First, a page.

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An international team of researchers has developed a new algorithm that analyzes Twitter data to identify smaller disaster-related events, known as sub-events, and generate highly accurate, real-time summaries that can be used to guide response activities.
The team from Penn State, the Indian Institute of Technology Kharagpur, and the Qatar Computing Research Institute created an algorithm that looks at the crisis as it happens. Prasenjit Mitra, associate dean for research in Penn State’s College of Information Sciences and Technology and a contributor to the study, said: “The best source to get timely information during a disaster is social media, particularly microblogs like Twitter.” Analyzing this data and using it to generate reports related to a sub-topic of a disaster — such as infrastructure damage or shelter needs — could help humanitarian organizations better respond to the varying needs of individuals in an affected area.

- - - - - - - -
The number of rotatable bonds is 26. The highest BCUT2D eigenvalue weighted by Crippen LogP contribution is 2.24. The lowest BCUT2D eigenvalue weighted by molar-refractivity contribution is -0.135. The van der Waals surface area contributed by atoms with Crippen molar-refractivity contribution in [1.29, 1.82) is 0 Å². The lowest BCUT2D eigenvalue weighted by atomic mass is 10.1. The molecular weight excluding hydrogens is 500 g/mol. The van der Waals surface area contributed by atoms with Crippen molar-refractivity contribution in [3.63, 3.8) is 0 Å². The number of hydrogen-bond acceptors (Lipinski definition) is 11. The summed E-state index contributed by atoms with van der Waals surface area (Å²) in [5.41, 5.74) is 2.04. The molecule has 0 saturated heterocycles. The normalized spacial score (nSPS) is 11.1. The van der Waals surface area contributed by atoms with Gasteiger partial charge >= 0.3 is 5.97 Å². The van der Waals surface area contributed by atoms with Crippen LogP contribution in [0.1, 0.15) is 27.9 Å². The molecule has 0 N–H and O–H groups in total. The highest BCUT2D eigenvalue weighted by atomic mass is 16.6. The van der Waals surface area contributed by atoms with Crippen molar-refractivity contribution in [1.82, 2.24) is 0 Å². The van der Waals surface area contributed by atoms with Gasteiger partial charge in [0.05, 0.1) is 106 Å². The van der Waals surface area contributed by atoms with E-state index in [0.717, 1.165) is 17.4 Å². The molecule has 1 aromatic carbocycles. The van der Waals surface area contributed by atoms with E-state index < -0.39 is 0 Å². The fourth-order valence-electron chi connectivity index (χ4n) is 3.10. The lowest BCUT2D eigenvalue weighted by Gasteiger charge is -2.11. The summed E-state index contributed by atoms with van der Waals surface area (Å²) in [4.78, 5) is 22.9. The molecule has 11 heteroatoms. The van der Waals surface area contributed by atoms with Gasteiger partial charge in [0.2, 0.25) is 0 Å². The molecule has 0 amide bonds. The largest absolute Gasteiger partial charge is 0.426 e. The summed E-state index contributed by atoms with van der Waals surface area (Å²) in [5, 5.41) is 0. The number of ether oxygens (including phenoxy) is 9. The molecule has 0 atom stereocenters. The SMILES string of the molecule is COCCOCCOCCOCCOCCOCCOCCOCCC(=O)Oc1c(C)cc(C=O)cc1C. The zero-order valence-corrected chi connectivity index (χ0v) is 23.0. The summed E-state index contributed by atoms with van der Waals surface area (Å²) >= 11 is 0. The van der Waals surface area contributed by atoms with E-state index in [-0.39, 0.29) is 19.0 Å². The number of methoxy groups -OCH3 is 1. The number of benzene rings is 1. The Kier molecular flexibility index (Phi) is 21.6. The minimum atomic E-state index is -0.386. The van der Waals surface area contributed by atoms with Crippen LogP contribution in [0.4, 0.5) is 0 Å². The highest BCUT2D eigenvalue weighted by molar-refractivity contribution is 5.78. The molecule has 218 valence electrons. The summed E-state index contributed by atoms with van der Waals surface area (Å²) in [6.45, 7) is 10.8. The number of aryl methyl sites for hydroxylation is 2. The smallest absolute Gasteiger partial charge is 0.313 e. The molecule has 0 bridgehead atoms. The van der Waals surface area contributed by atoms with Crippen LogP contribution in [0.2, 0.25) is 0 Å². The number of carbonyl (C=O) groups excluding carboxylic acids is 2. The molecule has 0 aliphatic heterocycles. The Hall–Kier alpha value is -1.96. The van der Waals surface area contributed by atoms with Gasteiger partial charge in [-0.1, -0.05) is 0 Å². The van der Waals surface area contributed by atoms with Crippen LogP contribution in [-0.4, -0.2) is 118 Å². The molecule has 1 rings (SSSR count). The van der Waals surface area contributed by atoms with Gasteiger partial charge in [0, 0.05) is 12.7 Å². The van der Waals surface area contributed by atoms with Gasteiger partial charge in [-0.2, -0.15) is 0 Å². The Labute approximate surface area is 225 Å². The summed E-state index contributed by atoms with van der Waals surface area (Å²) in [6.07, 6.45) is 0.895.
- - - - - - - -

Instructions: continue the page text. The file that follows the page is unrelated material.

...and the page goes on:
One of the problems is the large volume of data produced. Manually managing this process in the immediate aftermath of a crisis is not always practical.
In the study, the group collected more than 2.5 million tweets posted during three major global catastrophes — Typhoon Hagupit that hit the Philippines in 2014, the 2014 flood in Pakistan, and the 2015 earthquake in Nepal. Then, volunteers from the United Nations Office for the Coordination of Humanitarian Affairs trained a machine learning system by manually categorizing the tweets into different sub-events, such as food, medicine and infrastructure, according to homelandsecuritynewswire.com.
Once the system can identify tweets with a high level of accuracy, the researchers allow the system to categorize large amounts of data quickly and accurately without human intervention. As events develop, however, new categories of content appear that require the process to restart.
Their algorithm identified noun-verb pairs representing sub-topics — such as “bridge collapse” or “person trapped” — and ranked them based on how frequently they appear in tweets. Then, they created an algorithm to write summaries on the broad event and the identified sub-events. Finally, human evaluators ranked the usefulness and accuracy of sub-events and auto-generated summaries against those created by other existing methods.
The evaluators found the research group’s method to be more relevant, useful and understandable compared to other leading algorithms.
In the future, the researchers hope to apply their work to specialized situations, such as summarizing information on missing people, and pulling specific information from tweets that could create a more thorough description and visualization of an event.